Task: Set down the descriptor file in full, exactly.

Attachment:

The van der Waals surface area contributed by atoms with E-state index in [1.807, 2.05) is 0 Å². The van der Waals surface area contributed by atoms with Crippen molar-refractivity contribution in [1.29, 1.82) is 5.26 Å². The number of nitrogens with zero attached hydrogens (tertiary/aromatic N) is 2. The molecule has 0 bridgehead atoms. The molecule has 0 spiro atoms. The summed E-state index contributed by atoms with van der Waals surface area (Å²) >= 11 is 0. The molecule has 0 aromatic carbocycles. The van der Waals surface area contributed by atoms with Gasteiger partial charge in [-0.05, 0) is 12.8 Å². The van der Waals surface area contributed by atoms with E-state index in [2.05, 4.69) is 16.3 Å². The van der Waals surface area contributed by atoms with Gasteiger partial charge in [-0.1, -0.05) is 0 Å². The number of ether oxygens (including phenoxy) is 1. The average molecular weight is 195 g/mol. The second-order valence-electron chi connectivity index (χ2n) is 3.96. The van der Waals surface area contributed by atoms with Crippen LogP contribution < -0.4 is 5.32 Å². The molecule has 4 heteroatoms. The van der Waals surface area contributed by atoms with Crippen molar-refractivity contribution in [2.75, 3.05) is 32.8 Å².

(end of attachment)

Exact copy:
The van der Waals surface area contributed by atoms with E-state index in [1.807, 2.05) is 0 Å². The van der Waals surface area contributed by atoms with Crippen molar-refractivity contribution in [1.29, 1.82) is 5.26 Å². The number of nitrogens with zero attached hydrogens (tertiary/aromatic N) is 2. The molecule has 0 bridgehead atoms. The molecule has 0 spiro atoms. The summed E-state index contributed by atoms with van der Waals surface area (Å²) >= 11 is 0. The molecule has 0 aromatic carbocycles. The van der Waals surface area contributed by atoms with Gasteiger partial charge in [-0.05, 0) is 12.8 Å². The van der Waals surface area contributed by atoms with E-state index in [2.05, 4.69) is 16.3 Å². The van der Waals surface area contributed by atoms with Gasteiger partial charge in [-0.1, -0.05) is 0 Å². The number of ether oxygens (including phenoxy) is 1. The average molecular weight is 195 g/mol. The second-order valence-electron chi connectivity index (χ2n) is 3.96. The van der Waals surface area contributed by atoms with Crippen LogP contribution < -0.4 is 5.32 Å². The molecule has 4 heteroatoms. The van der Waals surface area contributed by atoms with Crippen molar-refractivity contribution in [2.75, 3.05) is 32.8 Å².